Also, I had no idea the parking lot was not rented out for public use. What a waste of land and an eyesore! I will be writing this terrible “church” a letter.

  9. ya that is a bummer to lose the original architectural charm and build a large apartment building.

    but what someone really needs to do is get new owners and cooks at the classic looking Bright Spot up that street, so we can actually eat there !

  10. Non-denominational born-agains are always going to be the ‘bigger, better, faster, MORE!’ type of organization that wants more money and bigger buildings. I just don’t understand why they have to destroy Echo Park. I say they move into a mega-barn building somewhere in Riverside county (though they already have many) and let us turn that ‘temple’ into a concert/theatre venue.

  11. I’m also extremely disappointed to learn about this inappropriate development in that part of the neighborhood. Is it too late to sign a petition? Have all permits been granted? Building and Safety moves so slow, how did they get their project moving so quickly? There must be another hearing scheduled, ….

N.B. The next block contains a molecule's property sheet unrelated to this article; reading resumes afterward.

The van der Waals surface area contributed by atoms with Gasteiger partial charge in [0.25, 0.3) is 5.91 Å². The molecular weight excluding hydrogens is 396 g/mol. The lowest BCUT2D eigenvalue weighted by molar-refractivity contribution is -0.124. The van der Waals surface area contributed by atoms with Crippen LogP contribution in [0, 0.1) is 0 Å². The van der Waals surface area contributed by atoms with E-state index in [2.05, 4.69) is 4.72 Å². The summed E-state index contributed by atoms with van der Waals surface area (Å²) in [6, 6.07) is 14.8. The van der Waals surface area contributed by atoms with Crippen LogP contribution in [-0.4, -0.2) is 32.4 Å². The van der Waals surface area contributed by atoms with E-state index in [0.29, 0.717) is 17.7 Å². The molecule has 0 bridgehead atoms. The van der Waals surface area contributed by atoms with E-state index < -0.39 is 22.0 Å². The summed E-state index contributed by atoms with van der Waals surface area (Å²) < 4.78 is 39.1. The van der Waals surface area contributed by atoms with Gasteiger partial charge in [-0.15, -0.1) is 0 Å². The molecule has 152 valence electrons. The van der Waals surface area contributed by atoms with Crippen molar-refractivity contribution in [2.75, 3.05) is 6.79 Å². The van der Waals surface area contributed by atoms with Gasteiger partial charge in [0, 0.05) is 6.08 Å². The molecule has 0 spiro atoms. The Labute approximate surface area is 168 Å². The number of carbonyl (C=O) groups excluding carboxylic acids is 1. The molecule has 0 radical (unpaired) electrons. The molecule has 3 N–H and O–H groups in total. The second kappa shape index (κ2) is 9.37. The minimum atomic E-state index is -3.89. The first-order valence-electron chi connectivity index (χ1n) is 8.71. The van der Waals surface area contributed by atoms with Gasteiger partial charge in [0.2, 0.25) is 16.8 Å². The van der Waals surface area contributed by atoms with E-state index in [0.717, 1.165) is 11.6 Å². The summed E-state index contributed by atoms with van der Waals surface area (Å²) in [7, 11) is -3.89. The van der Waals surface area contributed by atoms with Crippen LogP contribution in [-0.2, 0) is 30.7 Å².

Also, re: the parking structure. Parking is always at a premium in that part of the neighborhood so it seems completely selfish and thoughtless of the church to fail to make it available to the public. They could charge a few dollars and people would pay it. On any given night, patrons of the Echoplex (next door to that garage) are looking for parking in all the residential streets in Echo Park and the silly, ugly garage is just lying there fallow. Surprising that the Church would be such a bad neighbor.

  12. Did they even offer the buildings for sale for someone who might have wanted to move them? They just bulldozed them? Oh that’s right, they’ve done this like 6 times in the neighborhood in the past five years. I agree, this organization is a BAD NEIGHBOR.

  13. Exactly what kind of denomination operates the church site?